3 Takeaways from Landmark EEOC Ruling in Sexual Orientation Case

3 Takeaways from Landmark EEOC Ruling in Sexual Orientation Case

A July ruling by the U.S. Equal Employment Opportunity Commission in a case alleging discrimination based on sexual orientation will require employers to take a fresh look at their hiring practices and policies.

Following the Supreme Court's 2013 ruling that struck down the Defense of Marriage Act and its June 2015 ruling that the Constitution guarantees the right to same-sex marriage, the EEOC ruled July 15, 2015, that a federal employee had an actionable claim for sex discrimination when he alleged he was denied a promotion because of his sexual orientation.

This is the first time the EEOC has ruled that federal law protects employees based on sexual orientation.

Here are three takeaways from the landmark case:

1. The ruling breaks from previous interpretations of federal law

Although Title VII of the Civil Rights Act of 1964 prohibits private employers from discriminating on the basis of sex, federal courts have traditionally interpreted the law to not extend protection to employees based on sexual orientation.

Ohio law mirrors federal law on this issue for private employers. In other words, neither Title VII federal law nor Ohio law provides protection for lesbian, gay, bisexual and transgender employees in the private sector.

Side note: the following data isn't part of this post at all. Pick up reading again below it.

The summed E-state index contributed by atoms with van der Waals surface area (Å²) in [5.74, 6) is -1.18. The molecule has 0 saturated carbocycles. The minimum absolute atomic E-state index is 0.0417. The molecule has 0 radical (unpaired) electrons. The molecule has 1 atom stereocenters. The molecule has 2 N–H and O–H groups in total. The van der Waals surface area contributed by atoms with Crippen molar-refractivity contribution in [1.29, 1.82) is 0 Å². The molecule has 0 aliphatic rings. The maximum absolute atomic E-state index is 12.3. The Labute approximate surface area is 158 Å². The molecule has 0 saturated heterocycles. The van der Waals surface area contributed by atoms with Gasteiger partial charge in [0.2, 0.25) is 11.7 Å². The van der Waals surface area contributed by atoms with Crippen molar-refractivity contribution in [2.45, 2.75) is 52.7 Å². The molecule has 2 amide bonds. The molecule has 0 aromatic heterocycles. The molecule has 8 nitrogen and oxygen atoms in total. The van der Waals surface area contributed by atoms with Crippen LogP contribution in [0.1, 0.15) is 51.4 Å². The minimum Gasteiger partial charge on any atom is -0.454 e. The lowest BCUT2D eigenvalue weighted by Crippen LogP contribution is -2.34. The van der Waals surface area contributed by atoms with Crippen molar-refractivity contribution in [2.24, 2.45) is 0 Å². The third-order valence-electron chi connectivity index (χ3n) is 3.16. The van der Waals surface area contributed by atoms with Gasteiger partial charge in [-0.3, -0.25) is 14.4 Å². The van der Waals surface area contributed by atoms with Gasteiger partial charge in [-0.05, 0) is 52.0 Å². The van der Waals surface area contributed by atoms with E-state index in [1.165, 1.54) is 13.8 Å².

Both federal and Ohio courts have categorically rejected attempts by employees in the private sector to characterize sexual orientation discrimination claims as gender- or sex-based discrimination claims, describing those as impermissible “bootstrapping” because sexual orientation is not a category identified by Congress as being protected under Title VII.

However, with this recent decision, the EEOC is now interpreting the sex discrimination provision of Title VII to provide protection for employees based on sexual orientation.  The EEOC is able to accomplish this without Congressional action because it is not creating a new protected class, but only extending the protection within an already protected class to others.

In its decision, the EEOC found that sexual orientation discrimination “is premised on sex-based preferences, assumptions, expectations, stereotypes or norms. Sexual orientation as a concept cannot be defined or understood without reference to sex.”

2. Impact on private employers is likely

This recent decision signals the EEOC's intent to pursue charges on behalf of employees alleging sexual orientation discrimination against private employers.

It is likely that the EEOC will apply the analysis from this decision to private employers under Title VII because the language of the decision is not limited to federal employees.

As employers may be aware, an EEOC investigation can be costly and time-consuming.

3. Employers can take proactive steps to avoid claims

Private sector employers should consider these three steps to protect themselves from sex discrimination claims based on sexual orientation:

  • Consult with counsel to discuss reviewing discrimination, harassment and EEO policies, as well as codes of conduct for employees.
  • Train managers and employees to avoid harassment and discrimination in the workplace based on a co-worker's sexual orientation.
  • Create and implement a procedure for investigating complaints of harassment based on sexual orientation.


Matthew M. Ries is a lawyer with Harrington, Hoppe & Mitchell, Ltd. He can be reached at mries@hhmlaw.com or at (330) 392-1541.